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A member of a dissenting group of Democrats in the South who formed the States' Rights Party in 1948.

[Dixie1 + (Demo)crat.]

Dix′ie·crat′ic adj.
American Heritage® Dictionary of the English Language, Fifth Edition. Copyright © 2016 by Houghton Mifflin Harcourt Publishing Company. Published by Houghton Mifflin Harcourt Publishing Company. All rights reserved.


(ˈdɪk siˌkræt)

a member of a faction of southern Democrats who opposed the civil-rights programs of the Democratic Party and bolted the party in 1948.
[1945–50, Amer.; Dixie + (Demo) crat]
Random House Kernerman Webster's College Dictionary, © 2010 K Dictionaries Ltd. Copyright 2005, 1997, 1991 by Random House, Inc. All rights reserved.
References in periodicals archive ?
Had Dixiecrat dreams come true, a Thurmond administration would have done no more than revive Woodrow Wilson's racial policies.
In between, he ran for president in 1948 as a "States' Rights Democrat" under the Dixiecrat Party banner, winning 39 electoral votes in the South and helping give voice to political sentiments that in time would transform the South from a decidedly Democratic region to one that today is more often in the Republican ranks.
After Truman's bold embrace of a civil rights plank (and Strom Thurmond's Dixiecrat revolt) in 1948, most presidential contenders before 1992 (except for Lyndon Johnson in 1964) worsened the American Dilemma either by pandering to racial animosities on the campaign trail or by ducking them.
In The Dixiecrat Revolt and the End of the Solid South, 1932-1968, Kari Frederickson claims that the States' Rights Democratic (SRD), or Dixiecrat, presidential campaign of 1948 "broke the Black Belt's historic allegiance to the national Democratic party" and "served as a stepping stone to the Republican Party" (p.
Before she became editor, she said the Tallahassee Democrat had "a bad reputation in the African-American community" and "was referred to as 'The Dixiecrat.'"
That two Northern whites and a Northern black were never securely positioned in the Southern, African-American environment of Allen University was made evident by our third year there, when South Carolina's Dixiecrat Governor Timmerman, having a new A.M.E.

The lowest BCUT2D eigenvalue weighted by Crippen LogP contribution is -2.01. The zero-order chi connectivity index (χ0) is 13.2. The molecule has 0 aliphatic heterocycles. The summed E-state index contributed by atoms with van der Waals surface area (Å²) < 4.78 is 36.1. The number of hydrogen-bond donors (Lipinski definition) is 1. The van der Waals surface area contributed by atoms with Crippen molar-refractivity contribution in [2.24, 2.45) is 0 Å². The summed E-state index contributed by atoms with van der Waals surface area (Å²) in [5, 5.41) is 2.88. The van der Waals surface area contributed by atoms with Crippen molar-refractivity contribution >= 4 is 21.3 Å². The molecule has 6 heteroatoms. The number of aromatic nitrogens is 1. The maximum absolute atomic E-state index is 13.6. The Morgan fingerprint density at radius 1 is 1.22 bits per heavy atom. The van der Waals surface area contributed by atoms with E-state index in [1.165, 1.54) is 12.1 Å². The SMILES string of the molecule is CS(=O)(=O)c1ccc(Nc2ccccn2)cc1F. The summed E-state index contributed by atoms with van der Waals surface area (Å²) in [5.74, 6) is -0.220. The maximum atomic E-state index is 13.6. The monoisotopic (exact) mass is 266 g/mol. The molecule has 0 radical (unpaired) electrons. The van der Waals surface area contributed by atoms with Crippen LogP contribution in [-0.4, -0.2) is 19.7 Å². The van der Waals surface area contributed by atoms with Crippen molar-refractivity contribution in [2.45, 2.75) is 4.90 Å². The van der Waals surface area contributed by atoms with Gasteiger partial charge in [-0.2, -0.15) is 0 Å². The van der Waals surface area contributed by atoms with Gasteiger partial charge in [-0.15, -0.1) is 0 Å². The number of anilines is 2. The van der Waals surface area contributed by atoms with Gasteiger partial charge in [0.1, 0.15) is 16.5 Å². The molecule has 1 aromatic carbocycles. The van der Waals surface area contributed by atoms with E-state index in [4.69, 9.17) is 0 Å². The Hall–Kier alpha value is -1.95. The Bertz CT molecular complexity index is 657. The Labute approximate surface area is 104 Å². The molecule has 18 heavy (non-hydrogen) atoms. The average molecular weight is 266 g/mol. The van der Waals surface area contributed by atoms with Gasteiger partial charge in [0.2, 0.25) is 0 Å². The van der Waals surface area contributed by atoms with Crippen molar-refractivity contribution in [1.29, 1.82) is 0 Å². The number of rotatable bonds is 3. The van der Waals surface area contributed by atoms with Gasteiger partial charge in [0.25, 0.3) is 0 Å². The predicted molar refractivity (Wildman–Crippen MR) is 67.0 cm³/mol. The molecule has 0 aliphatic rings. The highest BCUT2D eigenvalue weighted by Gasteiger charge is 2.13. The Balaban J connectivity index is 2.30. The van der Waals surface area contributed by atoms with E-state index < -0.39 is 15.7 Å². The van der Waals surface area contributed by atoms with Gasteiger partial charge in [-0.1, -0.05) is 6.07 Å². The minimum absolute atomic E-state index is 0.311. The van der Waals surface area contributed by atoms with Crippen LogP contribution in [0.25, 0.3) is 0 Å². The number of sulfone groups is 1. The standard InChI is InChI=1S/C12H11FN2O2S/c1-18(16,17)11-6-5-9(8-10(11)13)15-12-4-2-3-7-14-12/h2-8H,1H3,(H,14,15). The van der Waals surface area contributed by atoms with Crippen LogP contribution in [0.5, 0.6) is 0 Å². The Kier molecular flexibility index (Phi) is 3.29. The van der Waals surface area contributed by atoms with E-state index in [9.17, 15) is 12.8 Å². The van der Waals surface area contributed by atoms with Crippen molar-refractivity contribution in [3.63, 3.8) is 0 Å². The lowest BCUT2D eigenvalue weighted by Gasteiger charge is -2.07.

Democrats lost some of the region's electoral votes to Dixiecrat Strom Thurmond in 1948, then to Dwight Eisenhower and Richard Nixon in the next three elections.
As a renegade Democratic governor of South Carolina in 1948, Thurmond ran for president on the Dixiecrat Party, which rejected incumbent Democrat Harry Truman's support for federal "civil rights" laws.
This occurred at the hundredth birthday party for retiring Senator Strom Thurmond, who himself carried the white-supremacy banner back in 1948, when he ran for President as the Dixiecrat candidate, proclaiming: "All the laws of Washington and all the bayonets of the Army cannot force the Negroes into our homes, our schools, our churches."
Truman's espousal of civil-rights legislation had angered the once solid South and spawned the third-party conservative Dixiecrat candidacy of South Carolina's youthful Gov.
It was Truman's inadequate commitment to racial discrimination that began to shatter that historic identity, creating the Dixiecrat rebellion that would win four states in November and starting the seismic shift of a majority of pale voters in Dixie to the Republican Party by the 1990s.
Before that race, South Carolina had experienced the wrenching political changes of 1948, when Governor Strom Thurmond deserted the Democratic Party and ran for president on the "Dixiecrat" ticket Thurmond had not gone into office as governor committed to a strong segregationist program.